CRISFIELD — Harvesting oysters from the Chesapeake Bay could become as simple as pulling up a cage from a local waterway under a new push by the state of Maryland to develop aquaculture ventures.
“We’ve had some fairly strong interest so far,” said Carl Roscher, assistant director of fisheries for the Department of Natural Resources.
In 2009, Gov. Martin O’Malley announced a three-pronged approach to restoring the Chesapeake Bay’s oyster population, including increasing areas open to leasing for oyster aquaculture.
DNR has received 75 applications from around the state since then, Roscher said.
The concept of growing oysters is nothing new in Maryland, a state that has leased areas for private oyster beds for generations.
“The old-timers call them planting grounds,” Roscher said.
In those operations, shell and spat were planted directly on the water bottom.
Some newer operations use cages placed on the bottom or floats, which allow better water flow, as well as keep baby oysters away from predators and make adult oysters easier to harvest, he said.
A few permits have been issued in local waterways, including one to a researcher at the University of Maryland Eastern Shore.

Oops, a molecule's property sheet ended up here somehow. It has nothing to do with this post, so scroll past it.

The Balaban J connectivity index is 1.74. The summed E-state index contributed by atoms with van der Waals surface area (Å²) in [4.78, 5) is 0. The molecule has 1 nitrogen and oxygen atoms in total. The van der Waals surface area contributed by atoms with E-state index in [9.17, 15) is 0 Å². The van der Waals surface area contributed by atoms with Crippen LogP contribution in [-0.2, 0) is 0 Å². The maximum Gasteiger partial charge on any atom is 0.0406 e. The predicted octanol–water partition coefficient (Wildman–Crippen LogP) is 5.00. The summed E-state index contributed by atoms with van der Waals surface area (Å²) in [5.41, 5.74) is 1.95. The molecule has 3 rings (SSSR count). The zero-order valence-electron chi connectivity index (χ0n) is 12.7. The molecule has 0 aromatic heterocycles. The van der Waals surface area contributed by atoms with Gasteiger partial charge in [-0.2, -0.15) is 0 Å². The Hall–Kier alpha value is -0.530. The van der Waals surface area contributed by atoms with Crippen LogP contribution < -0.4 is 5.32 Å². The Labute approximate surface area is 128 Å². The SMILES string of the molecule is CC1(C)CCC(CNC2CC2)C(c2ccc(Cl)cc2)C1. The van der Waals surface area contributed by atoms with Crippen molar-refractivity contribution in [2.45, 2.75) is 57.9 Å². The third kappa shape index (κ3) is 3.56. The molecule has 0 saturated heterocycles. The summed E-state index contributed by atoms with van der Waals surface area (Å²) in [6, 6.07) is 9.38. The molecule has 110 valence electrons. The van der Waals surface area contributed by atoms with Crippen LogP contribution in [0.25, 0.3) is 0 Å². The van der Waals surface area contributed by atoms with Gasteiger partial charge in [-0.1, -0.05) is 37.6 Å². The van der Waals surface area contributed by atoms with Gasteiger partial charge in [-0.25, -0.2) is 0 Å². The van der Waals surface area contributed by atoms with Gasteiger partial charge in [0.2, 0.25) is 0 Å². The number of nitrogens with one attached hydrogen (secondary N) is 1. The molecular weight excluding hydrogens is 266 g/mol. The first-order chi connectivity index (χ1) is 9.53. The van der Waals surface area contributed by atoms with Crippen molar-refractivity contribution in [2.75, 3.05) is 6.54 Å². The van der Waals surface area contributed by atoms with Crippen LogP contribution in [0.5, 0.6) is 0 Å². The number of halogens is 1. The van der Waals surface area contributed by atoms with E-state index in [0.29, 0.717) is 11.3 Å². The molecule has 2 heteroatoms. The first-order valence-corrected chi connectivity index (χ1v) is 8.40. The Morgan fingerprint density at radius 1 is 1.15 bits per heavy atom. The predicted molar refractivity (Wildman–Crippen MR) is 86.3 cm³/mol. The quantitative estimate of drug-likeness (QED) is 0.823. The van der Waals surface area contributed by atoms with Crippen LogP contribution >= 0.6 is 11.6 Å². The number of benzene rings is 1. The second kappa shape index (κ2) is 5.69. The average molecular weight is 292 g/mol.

Dr. Salina Parveen of the Center for Food Science and Technology will study ways to reduce pathogens in oysters that cause human illness.
Parveen and graduate students have placed cages in Pocomoke Sound and the Chincoteague Bay as part of their research, which is a joint project of UMES, the Maryland Department of the Environment and Virginia Tech and is funded by the U.S. Department of Agriculture.
But while the UMES project won’t produce oysters for harvest, others are hoping their commercial ventures will become lucrative.
Gary Mormello of Crisfield has a permit for 1,250 cages across 4 acres in Apes Hole Creek in Crisfield, but hasn’t started yet.
“I’m just getting things lined up,” he said. “It’s an expensive undertaking.”
Cages cost $100 each, and oyster larvae are $270 per million. Mormello said he also needs to buy 4,000-5,000 baskets of shells to prepare the bottom.
Work probably won’t get started until winter, he said.
But while the initial costs will be high, Mormello said, he’s optimistic he can make money.
“I can harvest 2 million oysters at 35 cents each — you do the math,” he said.
In nearby Marion Station, Ernie Nichols has been growing oysters commercially in cages since 2008. He leases bottom from the state around his dock on Coulbourne Creek, then harvests and sells oysters to restaurants and markets.
Word about Uncle Ernie’s Oysters soon spread, and Nichols hasn’t even had to advertise.
While it took Nichols three years to get the necessary state and federal permits, others who hope to start similar operations may have an easier time, Roscher said.
Last month, a consolidated permitting process was approved so that qualifying applicants can submit a joint state-federal application to DNR.
Previously, separate permits were needed from the state and the U.S. Army Corps of Engineers and could take up to a year to be approved.